Three possibilities. One: She really did win and really can’t find the ticket, in which case this is the greatest “Twilight Zone” episode that Rod Serling never wrote. Although, per the clip below, she seems awfully mellow about it, no? Or is she just sedated to keep her from having a nervous breakdown? Two: She really did win but is lying about not knowing where the ticket is, maybe as part of a harebrained scheme to convince her angry co-workers that there’s no jackpot to be shared after all. Read this NY Post story from a few days ago for background on that. Apparently the entire staff at the McDonald’s where she works pooled their money on tickets, which she was in charge of buying. As luck would have it, though, the winning ticket was bought with her own personal money — or so she claims. Maybe she thinks the “I can’t find the ticket” gambit will convince her colleagues that they’re all out of luck, and that they, er, won’t notice when she jets off on her new Lear to go live in paradise.

Three: There never was any winning ticket. Dude:

“I’m still looking for it. I haven’t even looked in my uniform pants yet,” the flaky single mom of seven admitted. “I’m still looking everywhere to find it, in my purse, everywhere.”…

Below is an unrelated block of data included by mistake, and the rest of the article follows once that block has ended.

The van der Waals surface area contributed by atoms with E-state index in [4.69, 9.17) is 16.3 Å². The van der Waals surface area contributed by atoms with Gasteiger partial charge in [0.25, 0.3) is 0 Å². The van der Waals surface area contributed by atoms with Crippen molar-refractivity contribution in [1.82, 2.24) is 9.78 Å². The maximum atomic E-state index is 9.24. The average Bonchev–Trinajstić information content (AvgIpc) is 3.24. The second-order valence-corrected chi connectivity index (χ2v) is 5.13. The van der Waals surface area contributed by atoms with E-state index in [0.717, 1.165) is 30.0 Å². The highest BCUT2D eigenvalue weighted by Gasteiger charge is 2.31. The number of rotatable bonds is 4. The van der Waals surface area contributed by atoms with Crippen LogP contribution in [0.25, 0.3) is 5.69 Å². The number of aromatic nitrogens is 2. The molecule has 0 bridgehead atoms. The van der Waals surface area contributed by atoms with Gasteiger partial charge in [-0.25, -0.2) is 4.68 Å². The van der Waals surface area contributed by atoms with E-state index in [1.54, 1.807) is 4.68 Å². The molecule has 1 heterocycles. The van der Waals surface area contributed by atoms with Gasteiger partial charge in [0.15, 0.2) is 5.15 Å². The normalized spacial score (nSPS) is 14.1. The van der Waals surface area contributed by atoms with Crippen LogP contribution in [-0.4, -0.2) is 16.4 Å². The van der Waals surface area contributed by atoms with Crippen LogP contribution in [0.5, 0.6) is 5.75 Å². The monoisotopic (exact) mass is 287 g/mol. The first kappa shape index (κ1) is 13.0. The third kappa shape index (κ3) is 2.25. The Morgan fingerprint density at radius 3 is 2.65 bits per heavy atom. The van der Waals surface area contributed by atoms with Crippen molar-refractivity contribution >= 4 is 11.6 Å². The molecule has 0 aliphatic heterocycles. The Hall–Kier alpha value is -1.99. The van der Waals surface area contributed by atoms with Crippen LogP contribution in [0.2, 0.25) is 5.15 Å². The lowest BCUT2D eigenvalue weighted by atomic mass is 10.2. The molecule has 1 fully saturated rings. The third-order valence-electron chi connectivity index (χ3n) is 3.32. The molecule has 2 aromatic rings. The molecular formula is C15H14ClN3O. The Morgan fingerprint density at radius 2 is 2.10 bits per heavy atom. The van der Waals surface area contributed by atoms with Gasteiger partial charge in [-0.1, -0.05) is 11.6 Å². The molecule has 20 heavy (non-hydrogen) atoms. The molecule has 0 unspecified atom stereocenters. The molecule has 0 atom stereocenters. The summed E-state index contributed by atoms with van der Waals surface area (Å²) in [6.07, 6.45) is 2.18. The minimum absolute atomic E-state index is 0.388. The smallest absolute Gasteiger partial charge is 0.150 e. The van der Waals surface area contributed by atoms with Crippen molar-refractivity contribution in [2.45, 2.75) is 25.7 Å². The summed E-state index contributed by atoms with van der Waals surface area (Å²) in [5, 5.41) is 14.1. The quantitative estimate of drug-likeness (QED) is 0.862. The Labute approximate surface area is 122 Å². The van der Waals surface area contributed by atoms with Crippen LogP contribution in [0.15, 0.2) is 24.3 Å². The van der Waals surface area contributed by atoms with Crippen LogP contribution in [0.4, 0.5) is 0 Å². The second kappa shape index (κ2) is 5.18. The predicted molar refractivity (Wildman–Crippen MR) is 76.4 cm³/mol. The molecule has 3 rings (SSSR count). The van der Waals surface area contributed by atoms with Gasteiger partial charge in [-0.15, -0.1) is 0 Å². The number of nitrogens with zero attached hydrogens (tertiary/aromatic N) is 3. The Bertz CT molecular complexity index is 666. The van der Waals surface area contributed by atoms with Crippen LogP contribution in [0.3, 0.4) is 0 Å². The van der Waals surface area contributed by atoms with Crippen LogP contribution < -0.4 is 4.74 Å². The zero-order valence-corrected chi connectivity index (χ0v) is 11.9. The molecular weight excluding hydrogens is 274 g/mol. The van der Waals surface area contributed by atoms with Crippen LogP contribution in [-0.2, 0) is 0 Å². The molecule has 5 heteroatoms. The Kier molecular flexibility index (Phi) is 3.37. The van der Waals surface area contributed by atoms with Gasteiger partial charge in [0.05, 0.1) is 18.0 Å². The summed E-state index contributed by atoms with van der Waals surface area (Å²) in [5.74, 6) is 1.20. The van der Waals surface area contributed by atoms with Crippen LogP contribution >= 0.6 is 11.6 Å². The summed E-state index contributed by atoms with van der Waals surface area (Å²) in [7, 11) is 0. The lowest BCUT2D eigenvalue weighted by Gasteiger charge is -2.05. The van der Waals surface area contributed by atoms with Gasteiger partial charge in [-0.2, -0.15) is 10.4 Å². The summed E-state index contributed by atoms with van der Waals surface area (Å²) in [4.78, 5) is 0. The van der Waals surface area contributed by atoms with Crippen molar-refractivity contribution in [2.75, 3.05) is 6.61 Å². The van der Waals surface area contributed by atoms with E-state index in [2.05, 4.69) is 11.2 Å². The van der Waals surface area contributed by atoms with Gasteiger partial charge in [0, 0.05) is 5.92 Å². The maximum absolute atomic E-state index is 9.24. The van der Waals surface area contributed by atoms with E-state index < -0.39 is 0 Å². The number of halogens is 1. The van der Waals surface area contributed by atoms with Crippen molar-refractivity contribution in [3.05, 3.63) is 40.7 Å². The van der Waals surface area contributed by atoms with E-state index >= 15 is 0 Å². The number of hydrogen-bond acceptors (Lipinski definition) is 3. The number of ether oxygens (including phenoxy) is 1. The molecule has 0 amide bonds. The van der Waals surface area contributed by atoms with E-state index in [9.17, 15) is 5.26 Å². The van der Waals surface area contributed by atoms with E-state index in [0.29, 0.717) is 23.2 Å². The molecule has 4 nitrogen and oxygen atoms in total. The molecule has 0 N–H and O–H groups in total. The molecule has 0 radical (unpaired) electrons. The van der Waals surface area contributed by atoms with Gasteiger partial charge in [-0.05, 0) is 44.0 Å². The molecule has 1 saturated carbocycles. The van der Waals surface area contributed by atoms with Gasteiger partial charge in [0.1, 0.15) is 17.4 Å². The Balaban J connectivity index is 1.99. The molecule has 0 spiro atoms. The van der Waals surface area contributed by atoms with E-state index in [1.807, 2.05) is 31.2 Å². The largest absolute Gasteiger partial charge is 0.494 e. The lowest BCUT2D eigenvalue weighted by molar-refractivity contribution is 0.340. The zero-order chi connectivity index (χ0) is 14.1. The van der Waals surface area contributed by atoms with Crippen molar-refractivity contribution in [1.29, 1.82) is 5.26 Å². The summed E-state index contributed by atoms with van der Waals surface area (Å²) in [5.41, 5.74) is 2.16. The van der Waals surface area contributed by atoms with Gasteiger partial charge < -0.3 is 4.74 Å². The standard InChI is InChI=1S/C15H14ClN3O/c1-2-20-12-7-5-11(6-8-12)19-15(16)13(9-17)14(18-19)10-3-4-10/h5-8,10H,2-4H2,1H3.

At first, she claimed to have the ticket herself before changing her story to say it was in a safe place at an undisclosed location.

Then on Tuesday she stunned her colleagues at the fast-food joint by saying she’d hidden the elusive ticket somewhere in the suburban Baltimore McDonald’s

“It’s a blessing from God. If it’s meant to be, we’ll [find and] claim the ticket,” she said.

After news first broke about her having possibly won, she said, “I don’t know if I won. Some of the numbers were familiar. I recognized some of [them].” Cops have reviewed surveillance video from the 7-11 where the winning ticket was sold, but because the camera’s timestamp isn’t synced to the lottery machine’s timestamp, they can’t (yet) tell who bought which ticket when. In fact, one of their worries now is that the real winner might have heard that someone else in the area won and then threw his/her ticket away without checking the numbers. Dude.

Seems like there’s an easy way to test whether she really did win, though. Find out from her friends and co-workers when was the first time she told someone she won. If she mentioned it before Mega Millions went public with the fact that a winner was sold at the 7-11 where she bought her tickets, that’s pretty strong (but obviously not conclusive) evidence.

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